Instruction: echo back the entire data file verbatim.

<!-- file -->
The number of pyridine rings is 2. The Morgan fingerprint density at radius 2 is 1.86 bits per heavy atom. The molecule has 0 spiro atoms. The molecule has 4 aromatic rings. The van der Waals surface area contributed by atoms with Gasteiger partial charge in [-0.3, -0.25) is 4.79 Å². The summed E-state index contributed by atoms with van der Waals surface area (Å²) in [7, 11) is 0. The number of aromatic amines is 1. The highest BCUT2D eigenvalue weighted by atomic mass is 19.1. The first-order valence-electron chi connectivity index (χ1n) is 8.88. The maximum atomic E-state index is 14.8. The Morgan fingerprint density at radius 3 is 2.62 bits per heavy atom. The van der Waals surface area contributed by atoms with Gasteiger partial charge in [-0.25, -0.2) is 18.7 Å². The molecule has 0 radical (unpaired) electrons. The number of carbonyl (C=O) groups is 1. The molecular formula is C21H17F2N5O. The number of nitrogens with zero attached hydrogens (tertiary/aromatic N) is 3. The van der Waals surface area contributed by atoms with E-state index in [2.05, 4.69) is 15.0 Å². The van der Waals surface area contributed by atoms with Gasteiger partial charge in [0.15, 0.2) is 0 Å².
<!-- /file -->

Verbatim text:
The number of pyridine rings is 2. The Morgan fingerprint density at radius 2 is 1.86 bits per heavy atom. The molecule has 0 spiro atoms. The molecule has 4 aromatic rings. The van der Waals surface area contributed by atoms with Gasteiger partial charge in [-0.3, -0.25) is 4.79 Å². The summed E-state index contributed by atoms with van der Waals surface area (Å²) in [7, 11) is 0. The number of aromatic amines is 1. The highest BCUT2D eigenvalue weighted by atomic mass is 19.1. The first-order valence-electron chi connectivity index (χ1n) is 8.88. The maximum atomic E-state index is 14.8. The Morgan fingerprint density at radius 3 is 2.62 bits per heavy atom. The van der Waals surface area contributed by atoms with Gasteiger partial charge in [-0.25, -0.2) is 18.7 Å². The molecule has 0 radical (unpaired) electrons. The number of carbonyl (C=O) groups is 1. The molecular formula is C21H17F2N5O. The number of nitrogens with zero attached hydrogens (tertiary/aromatic N) is 3. The van der Waals surface area contributed by atoms with E-state index in [2.05, 4.69) is 15.0 Å². The van der Waals surface area contributed by atoms with Gasteiger partial charge in [0.15, 0.2) is 0 Å².